No surprise! Type 2 diabetic patients are at increased risk for all kinds of cancer, including pancreatic cancer. Why? Because the root cause for Type 2 diabetes is insulin resistance which results in a high level of insulin in these patients.

Insulin causes an increase in the growth of cancer cells. Therefore, if you take insulin shots or oral pills that increase insulin production (drugs such as Glyburide, Glipizide or Glimepiride and other sulfonylurea drugs ), you are obviously adding fuel to the fire, increasing your risk for cancer.

On the other hand, if you treat insulin resistance, then your insulin level goes down and your risk for cancer also goes down.

Metformin treats insulin resistance. Therefore, it was no surprise that metformin caused a decrease in the risk for pancreatic cancer in this study.

Currently, there are only three anti-diabetic drugs that treat insulin resistance; These are Metformin (Glucophage), Pioglitazone (Actos), and Rosiglitazone (Avandia). 

As I mentioned in my book, "Take Charge of Your Diabetes," I focus on treating insulin resistance. I rarely use pills that increase insulin production and almost never use insulin in my Type 2 diabetic patients.  

 

Mediterranean style Diet as compared to Low fat diet, Reduced the Risk for Diabetes by 52%  

 A very interesting study (1) from Spain shows that Mediterranean style diet as compared to low fat diet, reduced the risk for diabetes by 52%.  

Mediterranean style diet consists of:  

Abundant use of olive oil

Increased consumption of fruit, vegetables, nuts, legumes, and fish.  

White meat instead of red or processed meat.  

Preparation of homemade sauce with tomato, garlic, onion, and spices with olive oil to dress vegetables, pasta, rice, and other dishes.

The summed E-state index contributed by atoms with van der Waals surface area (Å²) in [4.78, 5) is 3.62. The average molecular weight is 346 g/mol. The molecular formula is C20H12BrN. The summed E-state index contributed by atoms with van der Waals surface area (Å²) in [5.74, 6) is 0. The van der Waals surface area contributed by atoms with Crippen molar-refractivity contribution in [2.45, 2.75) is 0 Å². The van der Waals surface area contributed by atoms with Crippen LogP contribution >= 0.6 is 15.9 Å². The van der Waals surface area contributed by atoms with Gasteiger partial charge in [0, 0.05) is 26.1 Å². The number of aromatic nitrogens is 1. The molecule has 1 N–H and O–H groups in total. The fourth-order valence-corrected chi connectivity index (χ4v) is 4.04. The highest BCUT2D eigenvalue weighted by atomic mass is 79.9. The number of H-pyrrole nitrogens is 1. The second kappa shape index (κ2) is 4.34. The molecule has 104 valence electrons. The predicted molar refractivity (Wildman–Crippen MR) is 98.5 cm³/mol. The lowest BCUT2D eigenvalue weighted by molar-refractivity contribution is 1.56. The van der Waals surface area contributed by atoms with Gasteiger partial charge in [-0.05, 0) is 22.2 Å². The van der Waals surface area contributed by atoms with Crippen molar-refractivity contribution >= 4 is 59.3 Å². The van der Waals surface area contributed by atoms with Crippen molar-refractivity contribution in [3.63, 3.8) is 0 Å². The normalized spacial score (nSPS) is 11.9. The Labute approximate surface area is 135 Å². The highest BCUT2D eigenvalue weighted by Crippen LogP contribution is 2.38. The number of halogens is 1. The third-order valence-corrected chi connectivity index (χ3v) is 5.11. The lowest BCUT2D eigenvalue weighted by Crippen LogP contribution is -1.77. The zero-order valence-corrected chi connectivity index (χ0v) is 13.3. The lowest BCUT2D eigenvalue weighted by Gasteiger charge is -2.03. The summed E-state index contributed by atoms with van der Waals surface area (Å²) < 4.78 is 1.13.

Avoidance of butter, cream, fast-food, sweets, pastries, and sugar-sweetened beverages.  

In alcohol drinkers, moderate consumption of red wine.    

Reference: 1- Salas-Salvadó. J, Bullo M, Babio N et al. Reduction in the incidence of type 2 diabetes with the Mediterranean Diet: Results of the PREDIMED-Reus Nutrition Intervention Randomized trial.  Diabetes Care 2010: DOI:10.2337/dc10-1288.

   

Comments by Dr. Zaidi  

No Surprise:  Olive oil, nuts, and fish are known to reduce insulin resistance, the root cause of development of Type 2 diabetes.

On the other hand, fast foods, sweets, sodas and all bakery products, including all cereals, put a heavy load in terms of glucose on the overworked pancreas from insulin resistance and ultimately leads to development of type 2 diabetes.   Please read my book, "Take Charge of your Diabetes" to fully understand insulin resistance and its consequences.       

 

 

This article was written by Sarfraz Zaidi, MD, FACE. Dr. Zaidi specializes in Diabetes, photoEndocrinology and Metabolism.

Dr. Zaidi is a former assistant Clinical Professor of Medicine at UCLA and Director of the Jamila Diabetes and Endocrine Medical Center in Thousand Oaks, California.